Mortgage finance players give mixed reaction to Treasury's GSE plan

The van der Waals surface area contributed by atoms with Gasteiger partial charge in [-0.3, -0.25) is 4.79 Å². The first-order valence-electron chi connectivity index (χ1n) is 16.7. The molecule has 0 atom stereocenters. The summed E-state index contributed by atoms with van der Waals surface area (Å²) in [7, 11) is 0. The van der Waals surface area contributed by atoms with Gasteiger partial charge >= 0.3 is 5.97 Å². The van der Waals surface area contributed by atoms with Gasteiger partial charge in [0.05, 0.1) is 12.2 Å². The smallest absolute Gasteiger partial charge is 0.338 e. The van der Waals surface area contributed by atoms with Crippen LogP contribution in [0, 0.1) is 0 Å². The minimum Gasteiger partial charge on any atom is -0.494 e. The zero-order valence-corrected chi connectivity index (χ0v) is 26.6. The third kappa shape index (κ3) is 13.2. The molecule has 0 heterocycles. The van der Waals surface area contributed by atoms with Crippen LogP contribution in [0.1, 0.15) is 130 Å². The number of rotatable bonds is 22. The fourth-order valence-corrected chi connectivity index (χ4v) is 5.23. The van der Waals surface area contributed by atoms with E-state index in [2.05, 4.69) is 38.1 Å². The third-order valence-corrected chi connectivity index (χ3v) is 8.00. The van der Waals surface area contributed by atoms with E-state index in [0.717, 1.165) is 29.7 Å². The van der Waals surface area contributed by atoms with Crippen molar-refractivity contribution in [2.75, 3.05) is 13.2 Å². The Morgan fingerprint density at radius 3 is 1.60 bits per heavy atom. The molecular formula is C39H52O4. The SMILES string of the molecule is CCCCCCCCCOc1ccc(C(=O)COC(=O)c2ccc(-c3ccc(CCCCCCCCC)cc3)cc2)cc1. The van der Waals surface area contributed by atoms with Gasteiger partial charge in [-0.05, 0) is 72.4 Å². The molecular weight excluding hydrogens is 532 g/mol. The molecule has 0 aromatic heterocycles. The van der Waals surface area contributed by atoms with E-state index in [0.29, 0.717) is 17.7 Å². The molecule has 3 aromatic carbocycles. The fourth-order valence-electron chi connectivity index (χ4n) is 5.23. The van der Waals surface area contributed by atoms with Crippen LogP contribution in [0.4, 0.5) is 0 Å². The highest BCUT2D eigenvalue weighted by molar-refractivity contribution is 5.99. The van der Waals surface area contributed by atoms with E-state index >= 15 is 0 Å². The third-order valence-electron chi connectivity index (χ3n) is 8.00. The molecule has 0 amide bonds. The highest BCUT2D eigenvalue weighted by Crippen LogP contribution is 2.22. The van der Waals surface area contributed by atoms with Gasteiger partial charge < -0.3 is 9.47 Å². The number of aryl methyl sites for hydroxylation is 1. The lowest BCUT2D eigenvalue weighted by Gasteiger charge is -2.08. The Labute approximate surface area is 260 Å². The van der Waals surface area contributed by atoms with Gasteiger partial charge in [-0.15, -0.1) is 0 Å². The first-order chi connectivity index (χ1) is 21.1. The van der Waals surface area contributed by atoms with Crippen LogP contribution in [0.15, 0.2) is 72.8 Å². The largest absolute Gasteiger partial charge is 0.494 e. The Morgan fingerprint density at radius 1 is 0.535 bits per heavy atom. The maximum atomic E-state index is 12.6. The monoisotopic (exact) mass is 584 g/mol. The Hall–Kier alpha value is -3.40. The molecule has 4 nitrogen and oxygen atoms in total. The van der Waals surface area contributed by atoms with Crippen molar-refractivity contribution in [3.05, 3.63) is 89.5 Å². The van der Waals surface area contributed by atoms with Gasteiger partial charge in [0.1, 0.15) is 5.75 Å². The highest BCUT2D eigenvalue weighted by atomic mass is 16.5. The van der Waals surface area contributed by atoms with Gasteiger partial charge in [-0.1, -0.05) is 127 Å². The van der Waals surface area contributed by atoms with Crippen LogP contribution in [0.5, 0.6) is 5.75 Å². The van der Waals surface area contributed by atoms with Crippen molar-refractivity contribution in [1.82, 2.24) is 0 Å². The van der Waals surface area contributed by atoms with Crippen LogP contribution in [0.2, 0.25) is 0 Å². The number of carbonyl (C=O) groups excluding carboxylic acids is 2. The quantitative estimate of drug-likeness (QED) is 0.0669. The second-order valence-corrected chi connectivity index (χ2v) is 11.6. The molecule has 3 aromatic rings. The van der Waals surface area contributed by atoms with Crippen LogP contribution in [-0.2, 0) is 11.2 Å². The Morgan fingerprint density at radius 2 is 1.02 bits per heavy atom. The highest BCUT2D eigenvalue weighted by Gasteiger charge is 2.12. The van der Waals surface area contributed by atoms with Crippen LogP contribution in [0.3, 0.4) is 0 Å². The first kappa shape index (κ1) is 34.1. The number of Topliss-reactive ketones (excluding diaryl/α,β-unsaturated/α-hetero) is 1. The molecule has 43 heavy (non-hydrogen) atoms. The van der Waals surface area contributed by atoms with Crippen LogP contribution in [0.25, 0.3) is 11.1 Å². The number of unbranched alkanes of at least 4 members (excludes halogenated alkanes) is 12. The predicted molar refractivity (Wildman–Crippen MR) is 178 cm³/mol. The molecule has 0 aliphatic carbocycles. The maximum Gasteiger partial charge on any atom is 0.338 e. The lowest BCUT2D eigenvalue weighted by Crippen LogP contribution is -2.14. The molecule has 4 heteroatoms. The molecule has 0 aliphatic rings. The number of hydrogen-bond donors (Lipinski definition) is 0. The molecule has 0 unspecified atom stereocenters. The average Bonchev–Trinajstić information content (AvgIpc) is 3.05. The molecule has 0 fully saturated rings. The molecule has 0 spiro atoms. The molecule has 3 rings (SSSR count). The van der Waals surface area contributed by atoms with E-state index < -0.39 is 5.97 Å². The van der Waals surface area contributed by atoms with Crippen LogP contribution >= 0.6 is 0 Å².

The Obama administration's reform plan for the government-sponsored enterprises, Fannie Mae and Freddie Mac, is drawing some praise and some criticism from the mortgage finance market — and some ho-hums as well. Among the concepts: A guarantee to investors against losses in mortgage-backed securities that the GSEs issue. "We are gratified to see that one of the concepts they articulate closely tracks MBA's proposal, released 18 months ago, that visualizes a workable, commonsense system driven by private capital," said Michael Berman, chairman of the Mortgage Bankers Association. "Our proposal envisions an explicit, but limited, government guarantee of lower-risk mortgage-backed securities. The guarantee would be paid for by fees used to build a fund to protect taxpayers." "We continue to believe that this is the most prudent approach, one that places the primary risk on private investors and ensures sufficient liquidity during times of economic stress in order to provide affordable mortgage finance in all types of mortgage market," Berman said. The problem, critics say, is that there is little private-market residential mortgage-backed securities left after the Great Recession to fill any gap a GSE pull-back would leave. In its efforts to free Fannie and Freddie of its government lifeline, some say credit may be restricted further. Before the current economic turmoil, private-label RMBS made up more than 50% of mortgage financing for originations, representing a $1.3 trillion market, but it is now less than 5% of originations. "The GSEs are the only bid for secondary market in loans," said a note from Institutional Risk Analytics advisory service. "Virtually all bank production today is being written for Fannie/Freddie/FHA guarantees. The guarantee fees are less than half the market rate, whatever that is. So talk about privatization is childish." Jim Vogel of FTN Financial argues that the government will be looking to for ways to revamp its relationship with the GSEs before finding a new model altogether. "Fannie, Freddie and its regulator are charged with looking for every opportunity to reduce their footprint in the housing market with higher fees, smaller loan sizes, starting in the fall, and faster reductions in portfolio assets when it doesn't disturb MBS prices," he said in a note early Friday. "This will happen before there is a new plan to replace the GSEs." Creating a new agency from scratch to ensure a fraction of mortgage securities is a horrifying idea, says economist Arnold Kling, former Freddie Mac economist and member of the Mercatus Center's Financial Markets Working Group. “It sounds like something that a graduate school class in public policy dreamed up, and shows the lack of business experience in the administration,” he said. “The best approach to GSE reform would be to phase out the GSEs over a period of three to five years, and to allow alternative channels of mortgage finance to evolve,” said Kling. “This GSE phase-out would help to avoid a resurgence of a financial system that became both overly concentrated and overly enmeshed in political cronyism.” Freddie Mac CEO Charles Haldeman Jr. disagreed wholeheartedly with Kling and said that the report should lead to commendation for the Obama administration and not condemnation. "Clearly they understand the key issues and the need for private sector capital to return to the housing market," he said. "We at Freddie Mac will continue enhancing our infrastructure, business processes and technology to become the kind of stronger, more efficient company that can play a productive role no matter what policymakers decide about our future." The government entity that oversees the GSEs, the Federal Housing Finance Agency, said that the reform plan will get its full support. The GSEs control on the mortgage finance market must be broken, it said, and it is already working toward that goal. "We have already initiated programs to standardize mortgage data submissions and consider servicing compensation reforms.," said FHFA acting director Edward J. DeMarco. "FHFA looks forward to working with the administration and Congress to restore the functioning of private markets and preserve the stability and liquidity of the secondary mortgage market," he added. Write to Jacob Gaffney. Follow him on Twitter @JacobGaffney.